Self-watering roadblocks and plastic kerbs: London’s post-lockdown streets
Self-watering ‘green’ roadblocks to arrest a surge in post-lockdown traffic, and recycled plastic kerbs for new pop-up cycle lanes will both be employed in London as the capital re-emerges from lockdown.
Climate action charity Possible has created the self-watering concrete roadblock, with the first wave of six blocks installed in Chiswick by the London Borough of Hounslow.
The standard concrete roadblocks were adapted to embed rainwater reservoirs beneath recesses planted with a selection of drought-tolerant species. They are designed using ‘PermaVoid’ rainwater reservoirs developed by Polypipe to capture and store rainwater naturally and can keep plants supplied with water for up to six weeks between rainfall.
Leo Murray, director of innovation at Possible, said: “Wooden planters are one of the best ways to manage traffic, but although they are very low cost to install, they can come with a hefty and potentially off-putting maintenance bill for cash-strapped councils. They can also be vulnerable to drivers of larger vehicles frustrated at having their passage barred. Our Concrete Jungle blocks combine the best of both approaches – cheap to make and maintain, yet still bursting with life – and impossible to push aside, even with an SUV.”
Meanwhile, Transport for London has been supplied with ‘bolt-down’ kerbs made entirely from recycled plastic by manufacturer Durakerb, for a series of new pop-up cycle lanes in the city.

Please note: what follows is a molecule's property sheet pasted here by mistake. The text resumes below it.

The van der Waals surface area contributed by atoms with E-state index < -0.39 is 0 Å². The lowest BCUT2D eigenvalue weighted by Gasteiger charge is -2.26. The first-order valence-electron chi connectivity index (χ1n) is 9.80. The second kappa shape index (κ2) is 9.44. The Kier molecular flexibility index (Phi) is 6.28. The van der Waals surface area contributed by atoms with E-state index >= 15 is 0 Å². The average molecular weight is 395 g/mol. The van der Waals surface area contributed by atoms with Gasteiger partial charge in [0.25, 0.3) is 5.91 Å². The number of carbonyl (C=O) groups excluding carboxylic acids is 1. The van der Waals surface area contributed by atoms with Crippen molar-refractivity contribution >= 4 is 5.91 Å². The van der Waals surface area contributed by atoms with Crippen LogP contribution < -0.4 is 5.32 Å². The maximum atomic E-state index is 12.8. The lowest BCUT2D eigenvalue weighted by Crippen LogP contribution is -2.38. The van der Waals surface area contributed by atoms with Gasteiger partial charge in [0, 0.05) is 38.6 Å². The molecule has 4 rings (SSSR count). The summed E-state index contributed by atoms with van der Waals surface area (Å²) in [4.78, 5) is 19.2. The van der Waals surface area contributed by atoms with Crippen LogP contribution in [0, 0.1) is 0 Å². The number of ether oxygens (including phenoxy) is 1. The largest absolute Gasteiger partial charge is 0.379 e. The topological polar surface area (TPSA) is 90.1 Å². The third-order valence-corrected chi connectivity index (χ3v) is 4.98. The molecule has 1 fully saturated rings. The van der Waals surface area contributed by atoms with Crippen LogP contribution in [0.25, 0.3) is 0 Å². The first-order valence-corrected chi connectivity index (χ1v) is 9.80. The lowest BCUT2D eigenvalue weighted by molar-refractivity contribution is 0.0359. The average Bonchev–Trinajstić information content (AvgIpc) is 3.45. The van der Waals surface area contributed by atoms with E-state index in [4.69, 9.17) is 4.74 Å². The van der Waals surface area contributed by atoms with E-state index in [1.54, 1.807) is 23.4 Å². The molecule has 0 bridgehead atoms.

Earlier this year, transport secretary Grant Shapps pledged to invest £250m in new pop-up cycle lanes, wider pavements, safer junctions and bus-only corridors in England.
Durakerb’s bolt-on kerb design can be easily installed and removed, meaning that lanes can be swiftly introduced and altered as measures to attack the pandemic change. The kerbs are now at a depot in Beckton, ready to be deployed by London councils as required.
Phil Sutton, managing director at Econpro, the parent company of Durakerb said: “We’re delighted to be supporting London’s efforts to become a greener city. Dangerous emissions at some of the capital’s busiest roads fell by almost 50% during lockdown according to the Mayor of London, and it is fantastic that we are able to contribute to cleaner air and safer streets.
“As other parts of the country modify their roads to encourage more pedestrians and cyclists, we hope that councils consider using our ‘bolt on’ kerb units to further improve their environmental credentials and ensure social distancing remains possible.”